# Fast Training of Implicit Networks with Applications in Inverse Problems

This post was written by Linghai Liu, Shuaicheng Tong, and Lisa Zhao and published with minor edits. The team was advised by Dr. Samy Wu Fung. In addition to this post, the team has also given a midterm presentation, filmed a poster blitz video, created a poster, published code, and written a paper.

## What are Inverse Problems?

Inverse problems consist of recovering a signal $x^\ast$ (e.g. an image, a parameter of a PDE, etc.) from indirect, noisy measurements $d$. These problems arise in many applications such as medical imaging, computer vision, geophysical imaging, etc.

This measurement process is usually modeled as an operator $\mathcal{A}$, satisfying the following equation: $$d = \mathcal{A} x^\ast + \boldsymbol{\varepsilon},$$ where $\mathcal{A}$ is a mapping from signal space $\mathbb{R}^n$ of original images to measurement space $\mathbb{R}^m$. Since our project deals with image deblurring, we have the following variables:

• $d \in \mathbb{R}^{n}$: blurred image with noise
• $x^\ast \in \mathbb{R}^{n}$: original image
• $\boldsymbol{\varepsilon} \in \mathbb{R}^{m}$: random unknown noise

## Solving Inverse Problems from a Classical Approach

Using direct inverse we have: $$d = \mathcal{A} x^\ast + \boldsymbol{\varepsilon} \Longrightarrow x^\ast = \mathcal{A}^{-1} d - \mathcal{A}^{-1} \boldsymbol{\varepsilon}$$ However, since $\boldsymbol{\varepsilon}$ is unknown, directly inverting may end up amplifying this noise factor⁠. Because of this noise corruption, the reconstructed image ends up being unrecognizable.

To better visulaize this, we have the following set of pictures:

In order to minimize the noise factor, we want to formulate a regularized optimization problem.

We essentially want to find the minimium distance between the reconstructed image and the observed blurred image, plus a regularizer $R(x)$.

This regularizer is chosen based on prior knowledge of the data; this can often lead to inaccuracies—meaning the reconstructed image will be a bit blurry.

For example, using a gradient descent scheme where we handpick a regularizer to help stabilize the reconstruction, we have the following set of pictures:

We see that the reconstructed image using gradient descent is a huge improvement from direct inverse; however, there are still blurry areas we can improve on. In search of a better method, we turn towards implicit learning.

## Implicit Deep Learning

The issue with the classical approach is that the regularizer is chosen heristically. To combat this, our approach now is to utilize data to learn and train the regularizer.

To do this we mimic gradient descent, but replace the gradient of the regularizer, $\lambda \nabla_x R$, with a trainable network.

However, this creates some problems concerning memory cost and the number of layers, $K$, in our neural network. The memory grows linearly as $K$—chosen heuristically—increases.

With implicit deep learning we send $K \to \infty$ until we find a fixed point of a single layer $T_\Theta(\cdot)$.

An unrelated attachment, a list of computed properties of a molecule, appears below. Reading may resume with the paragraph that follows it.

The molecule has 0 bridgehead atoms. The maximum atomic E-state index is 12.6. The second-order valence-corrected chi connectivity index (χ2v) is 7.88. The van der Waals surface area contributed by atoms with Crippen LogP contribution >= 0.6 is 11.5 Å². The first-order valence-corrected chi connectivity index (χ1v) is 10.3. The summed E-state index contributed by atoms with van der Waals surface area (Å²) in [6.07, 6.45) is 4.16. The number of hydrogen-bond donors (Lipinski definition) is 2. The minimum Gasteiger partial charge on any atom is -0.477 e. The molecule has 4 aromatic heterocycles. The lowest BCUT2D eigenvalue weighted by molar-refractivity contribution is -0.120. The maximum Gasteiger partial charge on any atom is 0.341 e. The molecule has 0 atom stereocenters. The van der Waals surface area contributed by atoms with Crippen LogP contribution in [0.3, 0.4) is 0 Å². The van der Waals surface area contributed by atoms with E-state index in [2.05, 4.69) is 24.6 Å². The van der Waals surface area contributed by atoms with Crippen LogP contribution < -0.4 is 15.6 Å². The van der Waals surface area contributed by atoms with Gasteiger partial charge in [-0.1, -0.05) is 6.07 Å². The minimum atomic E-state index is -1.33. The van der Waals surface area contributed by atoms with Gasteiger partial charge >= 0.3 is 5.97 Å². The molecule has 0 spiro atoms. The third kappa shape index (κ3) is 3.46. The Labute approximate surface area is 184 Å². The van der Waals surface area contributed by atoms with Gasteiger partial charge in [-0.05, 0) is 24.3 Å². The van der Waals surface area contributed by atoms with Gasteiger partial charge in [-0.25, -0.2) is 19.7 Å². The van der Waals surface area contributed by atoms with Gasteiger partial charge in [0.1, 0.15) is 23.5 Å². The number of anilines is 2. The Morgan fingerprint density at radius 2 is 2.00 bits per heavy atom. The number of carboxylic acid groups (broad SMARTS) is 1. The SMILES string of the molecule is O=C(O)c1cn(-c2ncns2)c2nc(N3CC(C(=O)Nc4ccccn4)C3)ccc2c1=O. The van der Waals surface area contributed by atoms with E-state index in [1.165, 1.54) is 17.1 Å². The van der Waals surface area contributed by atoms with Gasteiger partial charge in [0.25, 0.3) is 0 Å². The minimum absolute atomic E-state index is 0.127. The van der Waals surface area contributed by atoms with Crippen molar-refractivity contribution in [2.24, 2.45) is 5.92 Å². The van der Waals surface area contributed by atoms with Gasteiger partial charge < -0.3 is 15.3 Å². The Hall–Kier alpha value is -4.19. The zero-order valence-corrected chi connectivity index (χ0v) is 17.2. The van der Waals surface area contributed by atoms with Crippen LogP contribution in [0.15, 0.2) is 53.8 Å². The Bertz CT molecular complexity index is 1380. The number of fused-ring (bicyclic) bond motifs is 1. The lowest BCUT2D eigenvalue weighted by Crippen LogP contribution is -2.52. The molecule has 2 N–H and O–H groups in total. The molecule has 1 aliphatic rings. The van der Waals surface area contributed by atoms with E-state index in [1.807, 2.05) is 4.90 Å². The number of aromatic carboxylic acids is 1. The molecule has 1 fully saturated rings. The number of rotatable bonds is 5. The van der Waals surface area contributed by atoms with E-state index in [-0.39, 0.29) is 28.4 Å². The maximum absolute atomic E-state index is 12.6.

## Implicit Backpropagation

Suppose now we have found a fixed point $x^\ast$ for a single layer. Then, $$x^\ast = T_\Theta (x^\ast)$$

Using implicit differentiation on the equation above we have,

$$\frac{d x^\ast}{d \Theta} = \left( I - \frac{d T_\Theta (x^\ast)}{d x^\ast}\right)^{-1} \frac{\partial T_\Theta (x^\ast)}{\partial \Theta}$$

However, solving this is very expensive because of the inverse term.

To circumvent this issue, we use a recently proposed method called Jacobian-Free Backpropagation.

## Jacobian-Free Backpropagation (JFB)

The goal of JFB is to alleviate memory requirement and avoid high computational cost in implicit networks.

The key idea is to replace the problematic Jacobian $$\left( I - \frac{d T_\Theta (x^\ast)}{d x^\ast}\right)$$ with the identity matrix $I$.

For a comparison, if we were to calculate the true gradient using implicit networks we have the following equation:

$$\nabla_\Theta \ell = \frac{d \ell}{d x^\ast} \left( I - \frac{d T_\Theta (x^\ast)}{d x^\ast}\right) ^{-1} \frac{\partial T_\Theta (x^\ast)}{\partial \Theta}$$

Using JFB to approximate the gradient we only need to solve: $$p_\Theta = \frac{d \ell}{d x^\ast} \frac{\partial T_\Theta (x^\ast)}{\partial \Theta}$$ which is a descent direction for the loss $\ell$.

Utilizing JFB, we avoid computing the Jacobian term. As a result, implicit networks are trained faster and more easily implemented.

Note: the JFB approach relies on a set of conditions to be true:

• $T_\Theta$ is contraction mapping with Lipschitz constant $\gamma$
• $T_\Theta$ is continuously differentiable w.r.t. $\Theta$
• $M := \frac{\partial T_\Theta}{\partial \Theta}$ has full column rank
• $M$ is well-conditioned, i.e., $\kappa (M^T M) < \frac{1}{\gamma}$

## Numerical Experiments

In our project we used the CelebA dataset, which consist of annotated celebrity faces. The images are categorized into various sections based on specific features that the celebrities have. For example, whether or not they have bangs, wear glasses, have a pointy nose, etc.

## Results

The results are as follows

From the graph we see that the loss is decreasing as the number of epochs increases. An epoch is one complete pass of the entire dataset through our algorithm. Note: Two metrics are commonly used for assessing the quality of reconstructed images: the peak-signal-to-noise ratio (PSNR, a positive number, best at $+\infty$) and the structural similarity index measure (SSIM, also positive, best at $1$).

## Acknowledgements

We sincerely thank the guidance of our mentor, Dr. Samy Wu Fung, and other mentors at Emory University for the opportunity.